I arrived 10 minutes early for my fourth session and saw Dr. K drive in to the parking lot in a shiny, red Corvette. He zipped smoothly into a space, gunning the engine a final time as he turned off the motor. Before getting out he took a few moments to close up his sunroof. My jaw dropped.

How could Dr. K be driving this car? I had already wondered about his life outside the office. I had noticed his wedding ring. I had imagined two children, a slightly artsy wife. And I just knew he drove a Volvo. But now I saw a man, a man looking exactly like Dr. K, driving a red Corvette.

Wasn't that a car of a man having a mid-life crisis? A man who needed to be admired? This was not the kind of man I wanted as a therapist.

Now, I actually had something I wanted to talk about with Dr. K.

After some small talk, I hesitantly told Dr. K how surprised I was to see him behind the wheel of a red Corvette. He dove right in, quickly explaining how he was a serious car aficionado and how the Corvette was an extraordinary car. Even though I did not yet understand the idea of transference, I was waiting for him to be curious about my thoughts. Instead, he rambled on in car speak, describing the engine horsepower, the fiberglass body and all of the mechanical specifications. He seemed to be trying to convince me -- and maybe himself -- that his reasons for owning this car had nothing to do with its hot color and styling. I sensed that I had made Dr. K defensive. I felt uncomfortable having that power over him. It occurred to me that Dr. K cared more about his car than for getting to know me as his patient. That thought make me even feel alone and deflated.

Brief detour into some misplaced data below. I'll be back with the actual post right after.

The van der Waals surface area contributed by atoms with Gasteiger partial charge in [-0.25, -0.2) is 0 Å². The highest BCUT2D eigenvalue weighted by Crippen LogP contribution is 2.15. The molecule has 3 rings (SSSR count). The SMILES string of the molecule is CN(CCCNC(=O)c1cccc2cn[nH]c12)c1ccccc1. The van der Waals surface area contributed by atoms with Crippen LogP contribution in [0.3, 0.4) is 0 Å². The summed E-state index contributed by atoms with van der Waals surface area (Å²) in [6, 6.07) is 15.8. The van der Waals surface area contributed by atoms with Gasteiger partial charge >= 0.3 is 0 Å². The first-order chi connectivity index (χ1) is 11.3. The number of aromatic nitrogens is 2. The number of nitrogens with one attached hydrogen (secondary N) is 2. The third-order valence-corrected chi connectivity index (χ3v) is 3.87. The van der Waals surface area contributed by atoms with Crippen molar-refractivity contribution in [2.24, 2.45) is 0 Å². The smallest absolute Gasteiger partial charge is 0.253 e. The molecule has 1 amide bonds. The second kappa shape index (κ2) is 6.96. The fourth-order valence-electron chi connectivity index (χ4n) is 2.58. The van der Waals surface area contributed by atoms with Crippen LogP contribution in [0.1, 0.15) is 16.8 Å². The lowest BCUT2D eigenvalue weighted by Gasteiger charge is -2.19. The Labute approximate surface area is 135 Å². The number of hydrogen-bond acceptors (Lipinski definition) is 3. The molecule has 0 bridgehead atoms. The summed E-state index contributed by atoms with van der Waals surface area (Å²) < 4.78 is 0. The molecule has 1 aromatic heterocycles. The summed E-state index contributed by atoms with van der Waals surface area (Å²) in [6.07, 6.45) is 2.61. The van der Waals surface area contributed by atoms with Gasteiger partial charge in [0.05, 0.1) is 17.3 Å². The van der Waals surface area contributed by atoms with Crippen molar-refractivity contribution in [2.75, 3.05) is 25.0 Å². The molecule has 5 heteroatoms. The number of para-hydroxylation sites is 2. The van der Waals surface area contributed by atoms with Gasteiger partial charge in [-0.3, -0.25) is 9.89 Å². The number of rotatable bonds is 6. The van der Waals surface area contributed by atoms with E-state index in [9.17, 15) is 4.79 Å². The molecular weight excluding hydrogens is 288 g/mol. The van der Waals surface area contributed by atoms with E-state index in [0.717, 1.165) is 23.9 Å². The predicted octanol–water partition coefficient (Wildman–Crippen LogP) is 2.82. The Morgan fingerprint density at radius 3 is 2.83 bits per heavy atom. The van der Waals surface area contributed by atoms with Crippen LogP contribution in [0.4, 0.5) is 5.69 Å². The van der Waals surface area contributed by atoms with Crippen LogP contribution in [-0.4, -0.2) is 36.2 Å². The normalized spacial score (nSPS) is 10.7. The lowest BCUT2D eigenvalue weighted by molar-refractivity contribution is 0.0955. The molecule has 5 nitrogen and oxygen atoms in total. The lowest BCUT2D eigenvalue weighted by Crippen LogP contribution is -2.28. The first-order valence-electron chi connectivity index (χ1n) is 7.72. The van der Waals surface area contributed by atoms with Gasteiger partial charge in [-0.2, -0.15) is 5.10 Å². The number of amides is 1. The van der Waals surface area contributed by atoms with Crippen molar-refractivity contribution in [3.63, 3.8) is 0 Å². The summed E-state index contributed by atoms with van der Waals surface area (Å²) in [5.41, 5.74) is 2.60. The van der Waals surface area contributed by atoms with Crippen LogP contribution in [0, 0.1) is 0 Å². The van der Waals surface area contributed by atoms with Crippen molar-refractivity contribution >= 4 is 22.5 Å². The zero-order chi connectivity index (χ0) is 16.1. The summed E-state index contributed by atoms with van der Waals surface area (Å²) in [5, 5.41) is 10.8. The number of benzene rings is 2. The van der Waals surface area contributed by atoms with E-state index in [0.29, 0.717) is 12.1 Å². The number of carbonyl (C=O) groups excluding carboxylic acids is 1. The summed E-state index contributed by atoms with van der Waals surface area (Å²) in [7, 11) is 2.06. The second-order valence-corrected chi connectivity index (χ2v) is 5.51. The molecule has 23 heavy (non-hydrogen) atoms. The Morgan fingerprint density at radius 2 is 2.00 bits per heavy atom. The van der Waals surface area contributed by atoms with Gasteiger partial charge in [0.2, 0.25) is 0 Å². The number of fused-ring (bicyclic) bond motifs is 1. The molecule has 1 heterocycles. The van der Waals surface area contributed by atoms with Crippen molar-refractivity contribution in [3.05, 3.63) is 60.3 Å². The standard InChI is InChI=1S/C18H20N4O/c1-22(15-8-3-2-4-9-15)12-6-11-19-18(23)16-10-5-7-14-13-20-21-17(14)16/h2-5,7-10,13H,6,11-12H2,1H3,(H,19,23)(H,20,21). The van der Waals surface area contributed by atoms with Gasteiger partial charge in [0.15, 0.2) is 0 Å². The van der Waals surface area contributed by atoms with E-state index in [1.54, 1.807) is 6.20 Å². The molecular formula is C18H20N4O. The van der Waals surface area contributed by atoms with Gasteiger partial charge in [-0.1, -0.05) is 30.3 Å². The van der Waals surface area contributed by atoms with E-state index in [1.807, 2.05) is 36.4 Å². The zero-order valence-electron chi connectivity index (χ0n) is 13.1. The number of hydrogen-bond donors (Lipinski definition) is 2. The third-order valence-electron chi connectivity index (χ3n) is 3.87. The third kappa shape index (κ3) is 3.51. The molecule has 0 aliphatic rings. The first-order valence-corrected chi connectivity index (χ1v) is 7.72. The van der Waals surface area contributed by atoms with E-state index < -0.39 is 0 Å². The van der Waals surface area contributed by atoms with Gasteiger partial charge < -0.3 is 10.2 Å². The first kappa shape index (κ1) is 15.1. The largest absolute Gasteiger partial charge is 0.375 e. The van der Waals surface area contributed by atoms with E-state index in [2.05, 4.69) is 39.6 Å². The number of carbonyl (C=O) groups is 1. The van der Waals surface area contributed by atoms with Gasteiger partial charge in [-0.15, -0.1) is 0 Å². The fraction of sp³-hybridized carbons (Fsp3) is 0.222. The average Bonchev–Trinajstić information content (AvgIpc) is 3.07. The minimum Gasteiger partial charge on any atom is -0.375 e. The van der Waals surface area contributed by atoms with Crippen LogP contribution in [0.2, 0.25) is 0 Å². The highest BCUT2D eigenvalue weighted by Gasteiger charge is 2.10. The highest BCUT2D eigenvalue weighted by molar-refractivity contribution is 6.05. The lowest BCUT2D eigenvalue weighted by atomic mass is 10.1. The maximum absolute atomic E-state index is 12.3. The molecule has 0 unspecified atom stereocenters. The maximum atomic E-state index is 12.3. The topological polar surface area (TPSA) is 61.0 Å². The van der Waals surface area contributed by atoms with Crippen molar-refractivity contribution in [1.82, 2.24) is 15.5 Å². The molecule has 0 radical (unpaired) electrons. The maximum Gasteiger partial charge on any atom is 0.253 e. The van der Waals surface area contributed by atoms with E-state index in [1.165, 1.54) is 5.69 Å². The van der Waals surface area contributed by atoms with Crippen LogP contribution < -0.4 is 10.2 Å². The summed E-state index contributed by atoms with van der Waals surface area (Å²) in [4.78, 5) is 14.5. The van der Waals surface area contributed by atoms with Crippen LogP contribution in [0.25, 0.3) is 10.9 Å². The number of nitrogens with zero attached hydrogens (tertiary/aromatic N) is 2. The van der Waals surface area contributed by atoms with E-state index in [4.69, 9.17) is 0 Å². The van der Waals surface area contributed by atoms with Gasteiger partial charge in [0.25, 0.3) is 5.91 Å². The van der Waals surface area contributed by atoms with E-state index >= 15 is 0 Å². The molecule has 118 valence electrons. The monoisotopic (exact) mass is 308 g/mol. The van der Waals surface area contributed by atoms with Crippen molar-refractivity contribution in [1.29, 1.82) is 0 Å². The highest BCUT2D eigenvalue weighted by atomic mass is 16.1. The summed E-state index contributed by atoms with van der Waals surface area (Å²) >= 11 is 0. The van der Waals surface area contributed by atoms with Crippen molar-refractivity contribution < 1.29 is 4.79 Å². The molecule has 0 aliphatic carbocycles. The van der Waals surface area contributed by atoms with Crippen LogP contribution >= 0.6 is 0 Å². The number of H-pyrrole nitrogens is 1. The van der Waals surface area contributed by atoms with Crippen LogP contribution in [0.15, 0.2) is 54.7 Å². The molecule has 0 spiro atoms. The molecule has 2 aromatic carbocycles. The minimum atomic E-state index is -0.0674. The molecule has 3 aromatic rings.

Soon thereafter I quit therapy with Dr. K.


So why didn't this therapy work?

At that time I couldn't have put into words what was wrong, I just knew something was missing. Today I understand that noticing his red Corvette and daring to talk to him about it had been my first real communication with Dr. K. It was his job to recognize the importance of this moment and capitalize on it, using my curiosity about him and his car as a signpost pointing the way into my inner world. Instead I was left feeling disappointed and shut down. In my mind, Dr. K was just another show-offy, self-involved guy, with little apparent interest in me. Maybe I even felt some envy.

Yet another therapist, driven by theory, might have assumed they understood what my reaction to the Corvette actually meant, too hastily interpreting a meaning. He too, would not have been listening.

In technical terms my thoughts about Dr. K and his car were bits of transference -- feelings related to other important figures in my life that I transferred onto him. This transferential moment could have been an important opening, enabling this therapy to get off the ground. Dr. K's response, however, did not allow for further exploration and I was wise to call a halt to that therapy. Happily, the next practitioner I saw was more attuned to listening and hearing my story.